Post-Industrial Nature in the Coal Mine of Gottelborn, Germany: The Integration of Ruderal Vegetation in the Conversion of a Brownfield

Justina Drexler

Department of Landscape Architecture and Spatial Planning, TU Munchen

Context

This paper describes a design project that illustrates the integration of rud­eral vegetation in the conversion of a mining brownfield in the Saarland, Germany. The coal mine of Gottelborn is located on the periphery of the state capital of the Saarland, 15 km north of Saarbrucken. Gottelborn is situated on the northern outskirts of the peri-urban Saarkohlenwald wood­lands and represents one of the main industrial zones in the Saarland. Unlike other industrial regions, the Saarkohlenwald offers a sparse and ru­ral settlement structure (Fig. 1).

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Fig. 1. The landscape of Saarkohlenwald (photo: Wendl)

In the context of an industrial heritage network organised by the Com­mission “IndustrieKultur Saar” of the state government of Saarland, the pit frame of Gottelborn presents a highly visible landmark and stands as a tes­timony to the latest industrial architecture (IndustrieKultur Saar 2000).

Not only are the prominent buildings of Gottelborn a part of the indus­trial heritage, but also the huge changes in the landscape created by the mining activities. Some of these changes, such as the former sinking pond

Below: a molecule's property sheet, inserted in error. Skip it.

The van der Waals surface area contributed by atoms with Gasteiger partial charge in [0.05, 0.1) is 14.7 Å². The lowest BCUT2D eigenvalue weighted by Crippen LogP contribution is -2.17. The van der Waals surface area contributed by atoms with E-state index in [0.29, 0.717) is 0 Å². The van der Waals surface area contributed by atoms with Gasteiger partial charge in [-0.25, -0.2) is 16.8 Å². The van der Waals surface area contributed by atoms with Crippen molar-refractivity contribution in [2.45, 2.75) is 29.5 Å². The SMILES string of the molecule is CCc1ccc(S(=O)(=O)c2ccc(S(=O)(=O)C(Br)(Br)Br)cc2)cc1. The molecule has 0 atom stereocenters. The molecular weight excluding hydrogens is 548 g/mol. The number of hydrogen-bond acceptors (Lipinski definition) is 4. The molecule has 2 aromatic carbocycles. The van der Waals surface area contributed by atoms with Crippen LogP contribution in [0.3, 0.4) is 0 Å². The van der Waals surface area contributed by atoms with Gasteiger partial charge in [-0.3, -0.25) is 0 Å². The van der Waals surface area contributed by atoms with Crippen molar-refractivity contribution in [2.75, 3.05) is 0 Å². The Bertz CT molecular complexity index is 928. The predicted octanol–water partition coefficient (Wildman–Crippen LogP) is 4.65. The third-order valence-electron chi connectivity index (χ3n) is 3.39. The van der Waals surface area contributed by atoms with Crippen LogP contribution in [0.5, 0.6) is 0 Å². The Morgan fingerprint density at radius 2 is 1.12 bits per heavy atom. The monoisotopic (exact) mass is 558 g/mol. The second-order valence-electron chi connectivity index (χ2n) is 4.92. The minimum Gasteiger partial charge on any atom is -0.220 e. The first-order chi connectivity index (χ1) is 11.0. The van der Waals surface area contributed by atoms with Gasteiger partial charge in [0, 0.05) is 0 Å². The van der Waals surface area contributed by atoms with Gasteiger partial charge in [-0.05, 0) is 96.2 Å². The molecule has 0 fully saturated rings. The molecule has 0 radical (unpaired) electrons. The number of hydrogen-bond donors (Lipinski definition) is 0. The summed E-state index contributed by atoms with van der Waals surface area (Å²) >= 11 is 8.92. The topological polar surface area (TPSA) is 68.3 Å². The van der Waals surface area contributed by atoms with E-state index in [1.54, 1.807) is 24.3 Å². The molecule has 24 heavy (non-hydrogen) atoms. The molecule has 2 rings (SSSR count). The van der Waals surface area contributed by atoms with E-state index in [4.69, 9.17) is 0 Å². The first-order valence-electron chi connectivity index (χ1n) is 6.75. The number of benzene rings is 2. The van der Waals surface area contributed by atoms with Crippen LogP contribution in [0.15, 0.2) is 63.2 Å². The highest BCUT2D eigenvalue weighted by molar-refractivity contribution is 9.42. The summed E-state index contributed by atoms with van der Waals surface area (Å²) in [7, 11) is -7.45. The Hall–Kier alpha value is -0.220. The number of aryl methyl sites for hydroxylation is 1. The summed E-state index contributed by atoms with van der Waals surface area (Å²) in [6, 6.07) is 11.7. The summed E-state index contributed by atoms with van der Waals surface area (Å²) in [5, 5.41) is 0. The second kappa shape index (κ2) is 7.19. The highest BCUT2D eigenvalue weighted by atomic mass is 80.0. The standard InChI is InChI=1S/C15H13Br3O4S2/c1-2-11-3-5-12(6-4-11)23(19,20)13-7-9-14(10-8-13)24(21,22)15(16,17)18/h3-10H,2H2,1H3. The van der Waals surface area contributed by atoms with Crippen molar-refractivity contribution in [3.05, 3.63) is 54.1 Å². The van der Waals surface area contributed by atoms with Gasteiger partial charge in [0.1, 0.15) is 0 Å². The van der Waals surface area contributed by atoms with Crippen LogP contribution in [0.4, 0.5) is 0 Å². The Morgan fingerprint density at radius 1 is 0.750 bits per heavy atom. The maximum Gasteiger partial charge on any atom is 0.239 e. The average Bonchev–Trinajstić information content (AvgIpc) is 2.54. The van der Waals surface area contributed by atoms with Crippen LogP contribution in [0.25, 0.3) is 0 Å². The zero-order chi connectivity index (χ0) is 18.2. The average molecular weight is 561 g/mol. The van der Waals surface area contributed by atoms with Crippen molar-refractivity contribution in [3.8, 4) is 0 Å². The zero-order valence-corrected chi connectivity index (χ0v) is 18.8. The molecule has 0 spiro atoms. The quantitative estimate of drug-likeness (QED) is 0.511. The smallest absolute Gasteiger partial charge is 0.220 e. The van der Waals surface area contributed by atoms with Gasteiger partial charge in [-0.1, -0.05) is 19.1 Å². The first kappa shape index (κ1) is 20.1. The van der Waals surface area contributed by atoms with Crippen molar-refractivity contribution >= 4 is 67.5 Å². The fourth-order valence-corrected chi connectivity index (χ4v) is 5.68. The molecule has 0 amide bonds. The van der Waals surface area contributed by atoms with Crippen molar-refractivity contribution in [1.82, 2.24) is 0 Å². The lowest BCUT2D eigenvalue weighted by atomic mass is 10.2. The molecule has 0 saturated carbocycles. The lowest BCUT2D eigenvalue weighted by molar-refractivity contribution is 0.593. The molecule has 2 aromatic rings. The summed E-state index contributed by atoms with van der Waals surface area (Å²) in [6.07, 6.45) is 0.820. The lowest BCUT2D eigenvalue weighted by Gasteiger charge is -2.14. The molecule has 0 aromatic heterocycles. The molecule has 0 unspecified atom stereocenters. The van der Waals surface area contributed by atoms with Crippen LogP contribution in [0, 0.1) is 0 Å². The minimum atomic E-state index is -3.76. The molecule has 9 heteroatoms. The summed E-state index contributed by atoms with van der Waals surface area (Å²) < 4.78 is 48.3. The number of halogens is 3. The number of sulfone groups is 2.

Kowarik I, Korner S (eds) Wild Urban Woodlands.

© Springer-Verlag Berlin Heidelberg 2005, pp 277-286

and the mine slagheap are now outstanding landmarks. The sinking pond, today filled in with mine spoil, represents a black PLAIN in contrast to the surrounding landscape of the Saarkohlenwald woodlands. The mine slag – heap, 50 m above the pond, is at the same height as the natural westward ridge and constitutes a landscape sculpture.

In conjunction with another sinking pond, the Kohlbachweiher, which is 120 m below and located to the south of the mine slagheap, these land­scape formations have modified the original shape of the ancient valley (Deutsche Steinkohle AG 2000; Fig. 2). The changes in the landscape by mining activities result a spatial arrangement of "MOUNTAIN-PLAIN – VALLEY".

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Fig. 2. Section of the landscape formation MOUNTAIN—PLAIN—VALLEY at Gottelborn

Concept